When I was a kid, there was a soap on Irish television every Sunday night. Glenroe, was set in the Wicklow mountains and had massive viewership all through the 80s and 90s, but my only real memory was the theme tune.
When the jaunty pipes and slide-show of Irish farmland came on, my body went into shock.
The Sunday Scaries hit!
For you it might have been the theme to Sounds of Praise, or the Simpsons, or even listening to the top 40 on Radio 1, but we’ve all gone through the Sunday Scaries – in fact two-thirds of workers in the UK have some form of Sunday anxiety!
Thirty years later, and I still get the Sunday Scaries. But it’s not that I’ve forgotten an English essay that needs to be handed in on Monday morning, it’s a signal that something is not quite right.
Victor Frankl, in Man’s Search for Meaning, describes this feeling as “Sunday neurosis”:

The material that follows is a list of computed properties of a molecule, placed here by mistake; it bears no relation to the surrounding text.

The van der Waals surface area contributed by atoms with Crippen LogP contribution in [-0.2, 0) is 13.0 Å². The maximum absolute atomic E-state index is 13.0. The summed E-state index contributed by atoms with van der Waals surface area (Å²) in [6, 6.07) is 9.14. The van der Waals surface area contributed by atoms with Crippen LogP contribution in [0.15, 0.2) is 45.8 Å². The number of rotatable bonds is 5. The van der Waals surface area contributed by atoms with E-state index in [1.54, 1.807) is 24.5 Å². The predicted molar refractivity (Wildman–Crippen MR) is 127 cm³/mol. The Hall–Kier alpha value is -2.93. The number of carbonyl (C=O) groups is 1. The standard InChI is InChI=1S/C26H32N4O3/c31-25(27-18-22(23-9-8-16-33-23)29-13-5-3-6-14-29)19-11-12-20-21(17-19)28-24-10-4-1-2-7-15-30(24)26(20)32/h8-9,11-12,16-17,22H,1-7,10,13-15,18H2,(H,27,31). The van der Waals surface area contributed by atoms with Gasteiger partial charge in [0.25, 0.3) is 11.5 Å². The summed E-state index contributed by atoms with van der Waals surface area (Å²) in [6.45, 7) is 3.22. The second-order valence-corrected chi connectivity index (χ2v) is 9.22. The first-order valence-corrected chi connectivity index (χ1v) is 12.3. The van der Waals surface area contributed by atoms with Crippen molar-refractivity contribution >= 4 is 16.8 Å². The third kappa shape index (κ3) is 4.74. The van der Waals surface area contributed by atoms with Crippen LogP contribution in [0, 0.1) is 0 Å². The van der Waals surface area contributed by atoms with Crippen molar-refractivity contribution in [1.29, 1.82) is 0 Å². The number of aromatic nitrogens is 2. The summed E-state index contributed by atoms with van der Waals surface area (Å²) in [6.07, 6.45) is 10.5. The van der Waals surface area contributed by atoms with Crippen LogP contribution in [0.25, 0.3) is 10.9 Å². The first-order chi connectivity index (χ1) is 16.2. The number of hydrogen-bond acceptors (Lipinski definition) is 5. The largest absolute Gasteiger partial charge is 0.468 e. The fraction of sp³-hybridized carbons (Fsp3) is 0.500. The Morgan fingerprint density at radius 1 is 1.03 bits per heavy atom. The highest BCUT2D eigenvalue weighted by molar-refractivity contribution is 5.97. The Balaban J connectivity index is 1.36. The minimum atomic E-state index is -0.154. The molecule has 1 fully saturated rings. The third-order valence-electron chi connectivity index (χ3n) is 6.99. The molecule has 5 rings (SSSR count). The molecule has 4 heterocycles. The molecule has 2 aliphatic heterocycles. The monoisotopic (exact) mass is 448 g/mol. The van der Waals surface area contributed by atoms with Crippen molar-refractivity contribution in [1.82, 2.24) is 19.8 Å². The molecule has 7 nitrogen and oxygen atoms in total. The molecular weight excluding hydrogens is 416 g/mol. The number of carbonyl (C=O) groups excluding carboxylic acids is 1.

“…that kind of depression which afflicts people who become aware of the lack of content in their lives when the rush of the busy week is over and the void within themselves becomes manifest.”Victor Frankl, Man’s Search for Meaning
- Is the work you’re doing meaningful and does it create value?
- Do the people you work with raise you up and make you a better person?
- Are you trying to do difficult things that will make the world a better place?
If you’re feeling the Sunday Scaries and the answer to these questions is, “no”, then your body is trying to tell you something – Find meaning in your work life or find a work life that gives you meaning.